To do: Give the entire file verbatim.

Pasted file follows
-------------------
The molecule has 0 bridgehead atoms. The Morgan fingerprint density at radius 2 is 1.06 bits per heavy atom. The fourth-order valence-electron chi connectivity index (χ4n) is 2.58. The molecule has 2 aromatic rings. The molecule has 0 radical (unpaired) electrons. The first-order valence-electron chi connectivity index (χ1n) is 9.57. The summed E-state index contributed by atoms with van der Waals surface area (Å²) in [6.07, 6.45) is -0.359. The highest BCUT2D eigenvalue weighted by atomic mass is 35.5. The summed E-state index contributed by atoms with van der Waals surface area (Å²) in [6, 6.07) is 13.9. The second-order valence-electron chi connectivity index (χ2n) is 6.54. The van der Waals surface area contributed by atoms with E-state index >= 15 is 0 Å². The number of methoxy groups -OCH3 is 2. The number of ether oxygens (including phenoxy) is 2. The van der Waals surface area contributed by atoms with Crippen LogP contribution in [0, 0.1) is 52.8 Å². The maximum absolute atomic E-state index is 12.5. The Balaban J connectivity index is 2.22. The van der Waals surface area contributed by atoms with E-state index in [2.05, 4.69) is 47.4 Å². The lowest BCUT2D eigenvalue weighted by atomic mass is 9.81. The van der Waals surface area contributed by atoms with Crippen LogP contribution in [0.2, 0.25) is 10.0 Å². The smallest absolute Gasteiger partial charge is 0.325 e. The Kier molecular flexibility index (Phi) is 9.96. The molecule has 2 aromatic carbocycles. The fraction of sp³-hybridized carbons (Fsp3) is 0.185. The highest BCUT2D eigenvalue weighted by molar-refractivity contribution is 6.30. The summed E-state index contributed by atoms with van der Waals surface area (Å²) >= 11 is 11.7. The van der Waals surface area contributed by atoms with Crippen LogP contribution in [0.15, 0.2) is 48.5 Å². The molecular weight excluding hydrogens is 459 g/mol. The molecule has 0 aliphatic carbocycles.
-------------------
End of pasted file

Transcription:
The molecule has 0 bridgehead atoms. The Morgan fingerprint density at radius 2 is 1.06 bits per heavy atom. The fourth-order valence-electron chi connectivity index (χ4n) is 2.58. The molecule has 2 aromatic rings. The molecule has 0 radical (unpaired) electrons. The first-order valence-electron chi connectivity index (χ1n) is 9.57. The summed E-state index contributed by atoms with van der Waals surface area (Å²) in [6.07, 6.45) is -0.359. The highest BCUT2D eigenvalue weighted by atomic mass is 35.5. The summed E-state index contributed by atoms with van der Waals surface area (Å²) in [6, 6.07) is 13.9. The second-order valence-electron chi connectivity index (χ2n) is 6.54. The van der Waals surface area contributed by atoms with E-state index >= 15 is 0 Å². The number of methoxy groups -OCH3 is 2. The number of ether oxygens (including phenoxy) is 2. The van der Waals surface area contributed by atoms with Crippen LogP contribution in [0, 0.1) is 52.8 Å². The maximum absolute atomic E-state index is 12.5. The Balaban J connectivity index is 2.22. The van der Waals surface area contributed by atoms with E-state index in [2.05, 4.69) is 47.4 Å². The lowest BCUT2D eigenvalue weighted by atomic mass is 9.81. The van der Waals surface area contributed by atoms with Crippen LogP contribution in [0.2, 0.25) is 10.0 Å². The smallest absolute Gasteiger partial charge is 0.325 e. The Kier molecular flexibility index (Phi) is 9.96. The molecule has 2 aromatic carbocycles. The fraction of sp³-hybridized carbons (Fsp3) is 0.185. The highest BCUT2D eigenvalue weighted by molar-refractivity contribution is 6.30. The summed E-state index contributed by atoms with van der Waals surface area (Å²) >= 11 is 11.7. The van der Waals surface area contributed by atoms with Crippen LogP contribution in [0.15, 0.2) is 48.5 Å². The molecular weight excluding hydrogens is 459 g/mol. The molecule has 0 aliphatic carbocycles.